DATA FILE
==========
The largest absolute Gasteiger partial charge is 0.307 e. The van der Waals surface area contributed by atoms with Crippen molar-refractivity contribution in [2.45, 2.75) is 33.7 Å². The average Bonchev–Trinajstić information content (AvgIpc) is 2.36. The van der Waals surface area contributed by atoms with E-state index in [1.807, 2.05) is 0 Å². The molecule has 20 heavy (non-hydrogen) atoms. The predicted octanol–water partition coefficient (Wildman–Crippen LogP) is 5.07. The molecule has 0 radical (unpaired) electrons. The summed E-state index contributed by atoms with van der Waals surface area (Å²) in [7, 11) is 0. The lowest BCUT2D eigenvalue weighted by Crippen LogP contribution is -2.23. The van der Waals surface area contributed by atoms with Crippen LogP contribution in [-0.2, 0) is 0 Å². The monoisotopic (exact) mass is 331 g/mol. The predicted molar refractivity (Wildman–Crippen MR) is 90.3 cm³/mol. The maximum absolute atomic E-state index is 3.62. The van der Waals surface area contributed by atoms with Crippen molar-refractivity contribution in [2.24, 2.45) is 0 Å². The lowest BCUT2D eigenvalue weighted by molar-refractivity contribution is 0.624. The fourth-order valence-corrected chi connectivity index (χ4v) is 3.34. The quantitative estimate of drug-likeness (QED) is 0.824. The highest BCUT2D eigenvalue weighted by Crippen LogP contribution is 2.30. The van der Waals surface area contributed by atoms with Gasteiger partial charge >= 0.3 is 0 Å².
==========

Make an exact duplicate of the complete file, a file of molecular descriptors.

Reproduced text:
The largest absolute Gasteiger partial charge is 0.307 e. The van der Waals surface area contributed by atoms with Crippen molar-refractivity contribution in [2.45, 2.75) is 33.7 Å². The average Bonchev–Trinajstić information content (AvgIpc) is 2.36. The van der Waals surface area contributed by atoms with E-state index in [1.807, 2.05) is 0 Å². The molecule has 20 heavy (non-hydrogen) atoms. The predicted octanol–water partition coefficient (Wildman–Crippen LogP) is 5.07. The molecule has 0 radical (unpaired) electrons. The summed E-state index contributed by atoms with van der Waals surface area (Å²) in [7, 11) is 0. The lowest BCUT2D eigenvalue weighted by Crippen LogP contribution is -2.23. The van der Waals surface area contributed by atoms with Crippen LogP contribution in [-0.2, 0) is 0 Å². The monoisotopic (exact) mass is 331 g/mol. The predicted molar refractivity (Wildman–Crippen MR) is 90.3 cm³/mol. The maximum absolute atomic E-state index is 3.62. The van der Waals surface area contributed by atoms with Crippen molar-refractivity contribution in [2.24, 2.45) is 0 Å². The lowest BCUT2D eigenvalue weighted by molar-refractivity contribution is 0.624. The fourth-order valence-corrected chi connectivity index (χ4v) is 3.34. The quantitative estimate of drug-likeness (QED) is 0.824. The highest BCUT2D eigenvalue weighted by Crippen LogP contribution is 2.30. The van der Waals surface area contributed by atoms with Gasteiger partial charge >= 0.3 is 0 Å².